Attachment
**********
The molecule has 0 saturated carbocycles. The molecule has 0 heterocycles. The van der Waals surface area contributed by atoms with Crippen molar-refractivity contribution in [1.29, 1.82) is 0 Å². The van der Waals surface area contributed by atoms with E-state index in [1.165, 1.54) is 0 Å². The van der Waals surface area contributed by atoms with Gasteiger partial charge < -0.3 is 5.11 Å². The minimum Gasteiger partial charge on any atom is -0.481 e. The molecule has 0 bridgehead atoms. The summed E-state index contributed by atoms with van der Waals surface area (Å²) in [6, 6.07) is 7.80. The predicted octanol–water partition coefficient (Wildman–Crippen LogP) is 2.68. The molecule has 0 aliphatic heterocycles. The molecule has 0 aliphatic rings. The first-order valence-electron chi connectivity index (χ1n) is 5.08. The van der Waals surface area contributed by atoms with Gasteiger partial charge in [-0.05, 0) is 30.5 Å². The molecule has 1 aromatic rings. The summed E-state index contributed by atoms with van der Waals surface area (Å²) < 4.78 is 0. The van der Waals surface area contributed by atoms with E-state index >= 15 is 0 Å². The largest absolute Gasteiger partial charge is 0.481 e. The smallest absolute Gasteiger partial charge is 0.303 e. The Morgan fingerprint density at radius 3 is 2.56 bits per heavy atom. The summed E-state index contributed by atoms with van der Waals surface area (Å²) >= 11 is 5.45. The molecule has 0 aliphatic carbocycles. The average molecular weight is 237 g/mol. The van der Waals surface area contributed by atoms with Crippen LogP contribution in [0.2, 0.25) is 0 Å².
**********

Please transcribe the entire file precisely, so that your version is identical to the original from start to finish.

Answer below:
The molecule has 0 saturated carbocycles. The molecule has 0 heterocycles. The van der Waals surface area contributed by atoms with Crippen molar-refractivity contribution in [1.29, 1.82) is 0 Å². The van der Waals surface area contributed by atoms with E-state index in [1.165, 1.54) is 0 Å². The van der Waals surface area contributed by atoms with Gasteiger partial charge < -0.3 is 5.11 Å². The minimum Gasteiger partial charge on any atom is -0.481 e. The molecule has 0 bridgehead atoms. The summed E-state index contributed by atoms with van der Waals surface area (Å²) in [6, 6.07) is 7.80. The predicted octanol–water partition coefficient (Wildman–Crippen LogP) is 2.68. The molecule has 0 aliphatic heterocycles. The molecule has 0 aliphatic rings. The first-order valence-electron chi connectivity index (χ1n) is 5.08. The van der Waals surface area contributed by atoms with Gasteiger partial charge in [-0.05, 0) is 30.5 Å². The molecule has 1 aromatic rings. The summed E-state index contributed by atoms with van der Waals surface area (Å²) < 4.78 is 0. The van der Waals surface area contributed by atoms with E-state index >= 15 is 0 Å². The largest absolute Gasteiger partial charge is 0.481 e. The smallest absolute Gasteiger partial charge is 0.303 e. The Morgan fingerprint density at radius 3 is 2.56 bits per heavy atom. The summed E-state index contributed by atoms with van der Waals surface area (Å²) >= 11 is 5.45. The molecule has 0 aliphatic carbocycles. The average molecular weight is 237 g/mol. The van der Waals surface area contributed by atoms with Crippen LogP contribution in [0.2, 0.25) is 0 Å².